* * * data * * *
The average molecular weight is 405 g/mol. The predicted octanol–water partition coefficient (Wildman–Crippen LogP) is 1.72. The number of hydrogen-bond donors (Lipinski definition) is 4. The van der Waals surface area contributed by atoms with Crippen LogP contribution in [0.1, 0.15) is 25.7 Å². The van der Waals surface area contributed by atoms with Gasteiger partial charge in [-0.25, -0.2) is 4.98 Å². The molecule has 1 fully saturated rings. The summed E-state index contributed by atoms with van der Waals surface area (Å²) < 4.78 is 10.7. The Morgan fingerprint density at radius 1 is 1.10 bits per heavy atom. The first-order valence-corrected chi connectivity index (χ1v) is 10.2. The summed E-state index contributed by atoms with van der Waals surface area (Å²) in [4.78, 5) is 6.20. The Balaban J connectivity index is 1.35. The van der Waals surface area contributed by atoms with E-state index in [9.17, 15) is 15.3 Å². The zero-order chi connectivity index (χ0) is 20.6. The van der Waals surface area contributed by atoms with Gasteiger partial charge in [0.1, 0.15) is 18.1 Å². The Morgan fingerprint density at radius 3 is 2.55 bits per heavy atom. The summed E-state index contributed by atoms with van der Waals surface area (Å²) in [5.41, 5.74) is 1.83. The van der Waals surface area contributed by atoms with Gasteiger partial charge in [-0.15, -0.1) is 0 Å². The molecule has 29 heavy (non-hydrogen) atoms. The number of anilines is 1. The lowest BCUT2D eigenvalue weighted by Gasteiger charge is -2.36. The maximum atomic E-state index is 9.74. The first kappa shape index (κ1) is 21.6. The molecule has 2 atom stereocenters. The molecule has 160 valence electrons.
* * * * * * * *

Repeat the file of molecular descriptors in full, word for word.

The average molecular weight is 405 g/mol. The predicted octanol–water partition coefficient (Wildman–Crippen LogP) is 1.72. The number of hydrogen-bond donors (Lipinski definition) is 4. The van der Waals surface area contributed by atoms with Crippen LogP contribution in [0.1, 0.15) is 25.7 Å². The van der Waals surface area contributed by atoms with Gasteiger partial charge in [-0.25, -0.2) is 4.98 Å². The molecule has 1 fully saturated rings. The summed E-state index contributed by atoms with van der Waals surface area (Å²) < 4.78 is 10.7. The Morgan fingerprint density at radius 1 is 1.10 bits per heavy atom. The first-order valence-corrected chi connectivity index (χ1v) is 10.2. The summed E-state index contributed by atoms with van der Waals surface area (Å²) in [4.78, 5) is 6.20. The Balaban J connectivity index is 1.35. The van der Waals surface area contributed by atoms with E-state index in [9.17, 15) is 15.3 Å². The zero-order chi connectivity index (χ0) is 20.6. The van der Waals surface area contributed by atoms with Gasteiger partial charge in [0.1, 0.15) is 18.1 Å². The Morgan fingerprint density at radius 3 is 2.55 bits per heavy atom. The summed E-state index contributed by atoms with van der Waals surface area (Å²) in [5.41, 5.74) is 1.83. The van der Waals surface area contributed by atoms with Gasteiger partial charge in [-0.15, -0.1) is 0 Å². The molecule has 29 heavy (non-hydrogen) atoms. The number of anilines is 1. The lowest BCUT2D eigenvalue weighted by Gasteiger charge is -2.36. The maximum atomic E-state index is 9.74. The first kappa shape index (κ1) is 21.6. The molecule has 2 atom stereocenters. The molecule has 160 valence electrons.